Dietary fiber and its effect on our body
Surely you have heard of dietary fiber or even know some of it. But maybe you’re not quite so sure what it is after all. Today we will explain to you what fiber is and what effect it has on our body.
What are dietary fibers?
Dietary fibers are plant fibers that serve as support and structural elements in the plant cell. These are mostly long-chain carbohydrates that are predominantly indigestible for our bodies. Examples of dietary fibers are cellulose, lignin, pectins, etc.
Dietary fibers are divided into (water-)soluble and (water-)insoluble. Insoluble dietary fibers, which are mainly found in cereals/whole-grain products, have a high swelling or water-binding capacity. Soluble dietary fibers, mainly found in fruits, vegetables and legumes, are broken down by bacteria in our intestines.
The properties of dietary fiber are now known to us, but…
How do they affect our bodies?
Dietary fiber has important functions in our body – especially in relation to our digestion. Due to a longer retention time in the stomach, dietary fiber causes an earlier and longer lasting satiety. Dietary fiber also serves as a blood sugar stabilizer, because it delays the breakdown of carbohydrates.
The water-insoluble dietary fibers promote digestion through their swelling or water-binding capacity, which in turn ensures a higher stool volume. The higher stool volume causes pressure against the intestinal wall, which stimulates intestinal peristalsis (= movement of the food pulp by muscle contraction). This results in a shortening of the transit time of the food pulp in the colon and thus more frequent defecation.
Especially the water-soluble dietary fibers serve as “food” for our intestinal bacteria. During the breakdown of dietary fiber by bacteria, short-chain acetic acids are formed, which in turn leads to the proliferation of intestinal bacteria as well as the intestinal contents. Moreover, a good balance of these intestinal bacteria is a prerequisite for healthy intestinal flora.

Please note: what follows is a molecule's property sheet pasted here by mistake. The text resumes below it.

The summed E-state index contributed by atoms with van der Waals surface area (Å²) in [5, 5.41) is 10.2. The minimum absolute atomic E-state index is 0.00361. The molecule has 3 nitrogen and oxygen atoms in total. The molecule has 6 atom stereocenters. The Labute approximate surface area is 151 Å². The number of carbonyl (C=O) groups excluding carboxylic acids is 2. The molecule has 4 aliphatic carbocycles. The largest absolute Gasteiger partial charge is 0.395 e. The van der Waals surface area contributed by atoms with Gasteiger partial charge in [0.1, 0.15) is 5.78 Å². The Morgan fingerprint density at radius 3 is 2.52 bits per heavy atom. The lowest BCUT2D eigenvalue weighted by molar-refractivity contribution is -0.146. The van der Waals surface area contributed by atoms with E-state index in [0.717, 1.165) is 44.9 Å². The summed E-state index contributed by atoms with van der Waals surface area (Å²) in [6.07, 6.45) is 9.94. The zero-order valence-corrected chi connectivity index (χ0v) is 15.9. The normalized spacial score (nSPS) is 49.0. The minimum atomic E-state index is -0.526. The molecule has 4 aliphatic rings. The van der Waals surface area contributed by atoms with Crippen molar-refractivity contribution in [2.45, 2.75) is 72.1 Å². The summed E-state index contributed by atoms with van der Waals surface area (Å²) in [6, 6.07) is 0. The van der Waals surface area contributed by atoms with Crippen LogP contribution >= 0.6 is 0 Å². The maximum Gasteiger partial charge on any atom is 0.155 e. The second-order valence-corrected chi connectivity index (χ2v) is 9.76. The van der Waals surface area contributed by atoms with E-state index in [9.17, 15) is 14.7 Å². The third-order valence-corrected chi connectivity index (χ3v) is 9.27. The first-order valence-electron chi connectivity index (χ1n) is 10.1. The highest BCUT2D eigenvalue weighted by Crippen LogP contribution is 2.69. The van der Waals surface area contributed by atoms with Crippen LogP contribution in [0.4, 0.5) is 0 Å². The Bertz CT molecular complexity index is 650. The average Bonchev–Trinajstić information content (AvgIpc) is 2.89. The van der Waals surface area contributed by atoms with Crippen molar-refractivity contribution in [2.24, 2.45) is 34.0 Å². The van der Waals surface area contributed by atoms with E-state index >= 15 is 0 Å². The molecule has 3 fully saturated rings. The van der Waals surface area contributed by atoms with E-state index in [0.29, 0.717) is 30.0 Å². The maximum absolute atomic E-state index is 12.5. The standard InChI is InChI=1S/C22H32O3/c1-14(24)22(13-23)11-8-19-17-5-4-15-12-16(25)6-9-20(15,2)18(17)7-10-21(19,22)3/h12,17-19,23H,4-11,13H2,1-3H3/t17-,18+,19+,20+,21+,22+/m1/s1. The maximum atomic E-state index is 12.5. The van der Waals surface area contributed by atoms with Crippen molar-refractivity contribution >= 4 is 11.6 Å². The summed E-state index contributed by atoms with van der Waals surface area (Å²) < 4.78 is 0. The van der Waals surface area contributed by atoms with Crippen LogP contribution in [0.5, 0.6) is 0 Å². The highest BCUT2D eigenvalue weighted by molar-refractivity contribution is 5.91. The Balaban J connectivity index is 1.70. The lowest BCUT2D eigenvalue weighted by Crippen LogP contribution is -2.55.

Can dietary fiber also have a preventive effect on diseases?
The DGE (German Nutrition Society) writes the following about this:
“[…] Thus, the risk of developing obesity, hypertension, coronary heart disease, type 2 diabetes mellitus, colon cancer, and dyslipidemia can be reduced.”
Thus, dietary fiber can have a cholesterol-lowering effect:
Our body produces bile acid, which is necessary for the digestion of fats. Now, however, there are certain dietary fibers that carry bile acid out of the body with the stool. In order for the organism to produce bile acid again, it needs a certain building material – namely cholesterol. In this way, our body takes cholesterol from the blood in order to be able to produce new bile acid. As a result, the cholesterol level in the blood is lowered.
Today you learned a lot about fiber and its effect on our body. Next time, we’ll tell you which foods are particularly rich in fiber and how much of it you should eat as a minimum. However, you should already know that a change from a low-fiber diet to a high-fiber diet should happen gradually and that you should drink enough.
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